The Crimean War
The Crimean War (1853-56) is mostly remembered for three things: the Charge of the Light Brigade, mismanagement in the British army and Florence Nightingale. The war was fought between Russia and the allied powers of Britain, France and Turkey. It began because of British and French distrust of Russia’s ambitions in the Balkans. The battle at Balaclava (which included the Charge of the Light Brigade) was one example of mismanagement and there was a public outcry over the conditions the soldiers faced in the military hospitals. The war was ended by the Treaty of Paris in 1856. The scandal surrounding British losses through disease in the Military Hospitals led to a Royal Commission into Military Hospitals.
Russia moved against Turkey, who then declared war on Russia on 5th October 1853. The British and French responded quickly. In March 1854, they declared war on Russia, expecting a quick victory because of their naval supremacy. They prepared an assault on Russian forces in the Crimea to seize the naval base at Sevastopol. The landings were unopposed by the Russians but W H Russell, an Irish journalist writing for The Times, witnessed the flaws in the organisation of the joint forces and problems with supplies, troops and transport.
The first battle of the war took place on 22nd September, at Alma. The Battle of Alma saw the combined British and French armies attack a Russian force that was occupying high land above the River Alma. The Russians were forced to flee their positions and the move to take Sevastopol continued the following day. The Russian army lay to the east of Sevastopol in order both to defend its supply lines and to threaten the British lines of communication. On 25th October, the Russians moved towards the British lines between their base at Balaclava and Sevastopol. This move resulted in the Battle of Balaclava and the infamous Charge of the Light Brigade.
On the 25th October, 1854, The commander of the Heavy Brigade of cavalry spotted the Russians regrouping their cavalry and so led the Heavy Brigade on an uphill charge before the enemy could complete its preparations. The Russians were duly forced back.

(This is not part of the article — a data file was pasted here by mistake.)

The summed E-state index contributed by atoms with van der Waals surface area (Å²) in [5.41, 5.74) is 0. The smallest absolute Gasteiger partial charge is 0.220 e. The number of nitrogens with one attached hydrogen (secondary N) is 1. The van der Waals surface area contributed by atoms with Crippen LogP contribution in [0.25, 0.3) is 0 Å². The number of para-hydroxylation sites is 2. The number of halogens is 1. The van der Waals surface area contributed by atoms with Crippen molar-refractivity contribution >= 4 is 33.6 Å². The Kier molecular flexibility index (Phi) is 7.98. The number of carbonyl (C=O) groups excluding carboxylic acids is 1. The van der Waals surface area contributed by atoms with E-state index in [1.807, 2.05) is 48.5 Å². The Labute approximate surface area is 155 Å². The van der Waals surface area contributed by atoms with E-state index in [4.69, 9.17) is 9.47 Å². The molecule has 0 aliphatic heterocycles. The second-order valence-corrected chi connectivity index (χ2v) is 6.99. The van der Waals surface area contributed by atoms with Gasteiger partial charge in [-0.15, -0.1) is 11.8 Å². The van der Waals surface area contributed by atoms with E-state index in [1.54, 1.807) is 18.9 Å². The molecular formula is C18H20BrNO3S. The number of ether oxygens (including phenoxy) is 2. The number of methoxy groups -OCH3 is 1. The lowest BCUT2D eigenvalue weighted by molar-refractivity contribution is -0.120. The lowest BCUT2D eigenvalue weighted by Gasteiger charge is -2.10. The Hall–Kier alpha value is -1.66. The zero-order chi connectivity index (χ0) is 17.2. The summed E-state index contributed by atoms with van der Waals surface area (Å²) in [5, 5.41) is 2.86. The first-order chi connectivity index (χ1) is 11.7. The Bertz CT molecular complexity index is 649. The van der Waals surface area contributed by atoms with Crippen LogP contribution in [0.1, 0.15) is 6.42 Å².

Meanwhile the Light Brigade, commanded by Major-General the Earl of Cardigan, was awaiting orders. The Light Brigade, together with the Heavy Brigade, made up the cavalry division which was commanded by Lieutenant-General the Earl of Lucan.
The order which came through to the Light Brigade stated: ‘Lord Raglan wishes the cavalry to advance rapidly to the front – follow the enemy and try to prevent the enemy carrying away the guns. Troop Horse Artillery may accompany. French cavalry is on your left. R Airey. Immediate.’
The order was brought initially to Lucan by Captain Nolan, a cavalry officer serving with the Quarter Master General, Brigadier-General Airey. Lucan passed the order on to Cardigan who, in response, led a charge up the length of the valley between two rows of Russian artillery. They were bombarded from all sides and suffered heavy casualties.
It was a terrible blunder and only a charge by French cavalry saved the Light Brigade from total destruction. The Russians did not break through the British lines but they retained their guns and their position.
The Russians made a further attempt to defeat the British with a surprise attack at Inkerman on 5th November. The British held on, then continued to besiege Sevastopol. Finally, following a major assault in September 1855, the Russians evacuated the city.
The Crimean War ended in the spring of 1856. However the mismanagement of the war, the disaster of the Charge of the Light Brigade and the conditions the soldiers endured in the military hospitals, continued to be examined.
The interpretation of the order that led to the Charge of the Light Brigade was debated and continues to be, to this day. It has been disputed what the assumed target was and why those involved in the charge acted in the way they did. After the charge the Commander-in-Chief, Lord Raglan, blamed Lucan, but blame can be attributed to all those involved.
Raglan’s order was vague, Airey’s drafting of the order was ambiguous, Nolan failed to explain the order to Lucan properly, Lucan failed to question his commander’s intent and Cardigan failed to clarify the order from Lucan. Lucan also failed to provide the support from the rest of the cavalry and the horse artillery mentioned in the order.
During the war, the first hospital train was built and Isambard Kingdom Brunel designed the first prefabricated hospital. W H Russell’s reports for The Times revealed the true depth of mismanagement and suffering in army, particularly during the winter of 1854.